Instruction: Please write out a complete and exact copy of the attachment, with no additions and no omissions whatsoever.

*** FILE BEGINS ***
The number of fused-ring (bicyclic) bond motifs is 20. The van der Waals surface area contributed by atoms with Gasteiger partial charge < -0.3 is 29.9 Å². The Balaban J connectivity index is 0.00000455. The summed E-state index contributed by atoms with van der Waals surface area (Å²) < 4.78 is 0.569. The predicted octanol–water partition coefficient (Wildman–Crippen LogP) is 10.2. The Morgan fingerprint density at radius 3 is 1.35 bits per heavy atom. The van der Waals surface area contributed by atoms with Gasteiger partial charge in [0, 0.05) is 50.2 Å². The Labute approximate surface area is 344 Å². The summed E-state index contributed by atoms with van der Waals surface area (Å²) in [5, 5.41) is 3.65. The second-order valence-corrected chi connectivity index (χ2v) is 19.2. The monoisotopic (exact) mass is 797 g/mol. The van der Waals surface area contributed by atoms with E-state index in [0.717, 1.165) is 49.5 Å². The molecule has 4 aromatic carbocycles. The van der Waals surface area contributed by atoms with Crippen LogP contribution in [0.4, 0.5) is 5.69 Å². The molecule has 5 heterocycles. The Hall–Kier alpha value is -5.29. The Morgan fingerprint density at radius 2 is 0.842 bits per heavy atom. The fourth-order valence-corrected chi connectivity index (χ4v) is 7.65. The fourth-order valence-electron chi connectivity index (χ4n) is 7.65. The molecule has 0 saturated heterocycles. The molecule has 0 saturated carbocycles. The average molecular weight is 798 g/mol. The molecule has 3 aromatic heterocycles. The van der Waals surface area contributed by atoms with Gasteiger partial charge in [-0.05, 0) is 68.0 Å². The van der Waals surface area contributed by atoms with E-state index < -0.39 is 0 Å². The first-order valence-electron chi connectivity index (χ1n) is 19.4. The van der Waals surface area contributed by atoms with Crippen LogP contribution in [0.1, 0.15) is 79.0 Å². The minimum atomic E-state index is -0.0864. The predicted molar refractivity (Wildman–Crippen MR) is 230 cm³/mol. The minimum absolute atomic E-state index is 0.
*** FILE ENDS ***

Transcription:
The number of fused-ring (bicyclic) bond motifs is 20. The van der Waals surface area contributed by atoms with Gasteiger partial charge < -0.3 is 29.9 Å². The Balaban J connectivity index is 0.00000455. The summed E-state index contributed by atoms with van der Waals surface area (Å²) < 4.78 is 0.569. The predicted octanol–water partition coefficient (Wildman–Crippen LogP) is 10.2. The Morgan fingerprint density at radius 3 is 1.35 bits per heavy atom. The van der Waals surface area contributed by atoms with Gasteiger partial charge in [0, 0.05) is 50.2 Å². The Labute approximate surface area is 344 Å². The summed E-state index contributed by atoms with van der Waals surface area (Å²) in [5, 5.41) is 3.65. The second-order valence-corrected chi connectivity index (χ2v) is 19.2. The monoisotopic (exact) mass is 797 g/mol. The van der Waals surface area contributed by atoms with E-state index in [0.717, 1.165) is 49.5 Å². The molecule has 4 aromatic carbocycles. The van der Waals surface area contributed by atoms with Crippen LogP contribution in [0.4, 0.5) is 5.69 Å². The molecule has 5 heterocycles. The Hall–Kier alpha value is -5.29. The Morgan fingerprint density at radius 2 is 0.842 bits per heavy atom. The fourth-order valence-corrected chi connectivity index (χ4v) is 7.65. The fourth-order valence-electron chi connectivity index (χ4n) is 7.65. The molecule has 0 saturated heterocycles. The molecule has 0 saturated carbocycles. The average molecular weight is 798 g/mol. The molecule has 3 aromatic heterocycles. The van der Waals surface area contributed by atoms with Gasteiger partial charge in [-0.05, 0) is 68.0 Å². The van der Waals surface area contributed by atoms with E-state index < -0.39 is 0 Å². The first-order valence-electron chi connectivity index (χ1n) is 19.4. The van der Waals surface area contributed by atoms with Crippen LogP contribution in [0.1, 0.15) is 79.0 Å². The minimum atomic E-state index is -0.0864. The predicted molar refractivity (Wildman–Crippen MR) is 230 cm³/mol. The minimum absolute atomic E-state index is 0.